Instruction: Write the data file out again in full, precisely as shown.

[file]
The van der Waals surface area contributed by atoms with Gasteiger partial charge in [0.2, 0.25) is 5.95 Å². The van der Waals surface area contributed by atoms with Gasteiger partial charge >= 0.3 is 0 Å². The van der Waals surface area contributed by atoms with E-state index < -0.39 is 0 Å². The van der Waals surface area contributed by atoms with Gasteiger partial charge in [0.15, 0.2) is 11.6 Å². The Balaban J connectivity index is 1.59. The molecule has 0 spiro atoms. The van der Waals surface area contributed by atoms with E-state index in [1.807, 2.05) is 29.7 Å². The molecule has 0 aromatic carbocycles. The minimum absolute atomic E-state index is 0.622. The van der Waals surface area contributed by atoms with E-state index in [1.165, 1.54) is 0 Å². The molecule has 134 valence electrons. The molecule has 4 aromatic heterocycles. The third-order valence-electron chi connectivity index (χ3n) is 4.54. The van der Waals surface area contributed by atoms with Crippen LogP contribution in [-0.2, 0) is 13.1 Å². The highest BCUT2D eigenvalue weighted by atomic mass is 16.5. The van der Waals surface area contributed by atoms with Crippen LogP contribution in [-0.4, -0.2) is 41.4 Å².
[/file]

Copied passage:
The van der Waals surface area contributed by atoms with Gasteiger partial charge in [0.2, 0.25) is 5.95 Å². The van der Waals surface area contributed by atoms with Gasteiger partial charge >= 0.3 is 0 Å². The van der Waals surface area contributed by atoms with E-state index < -0.39 is 0 Å². The van der Waals surface area contributed by atoms with Gasteiger partial charge in [0.15, 0.2) is 11.6 Å². The Balaban J connectivity index is 1.59. The molecule has 0 spiro atoms. The van der Waals surface area contributed by atoms with E-state index in [1.807, 2.05) is 29.7 Å². The molecule has 0 aromatic carbocycles. The minimum absolute atomic E-state index is 0.622. The van der Waals surface area contributed by atoms with E-state index in [1.165, 1.54) is 0 Å². The molecule has 134 valence electrons. The molecule has 4 aromatic heterocycles. The third-order valence-electron chi connectivity index (χ3n) is 4.54. The van der Waals surface area contributed by atoms with Crippen LogP contribution in [-0.2, 0) is 13.1 Å². The highest BCUT2D eigenvalue weighted by atomic mass is 16.5. The van der Waals surface area contributed by atoms with Crippen LogP contribution in [-0.4, -0.2) is 41.4 Å².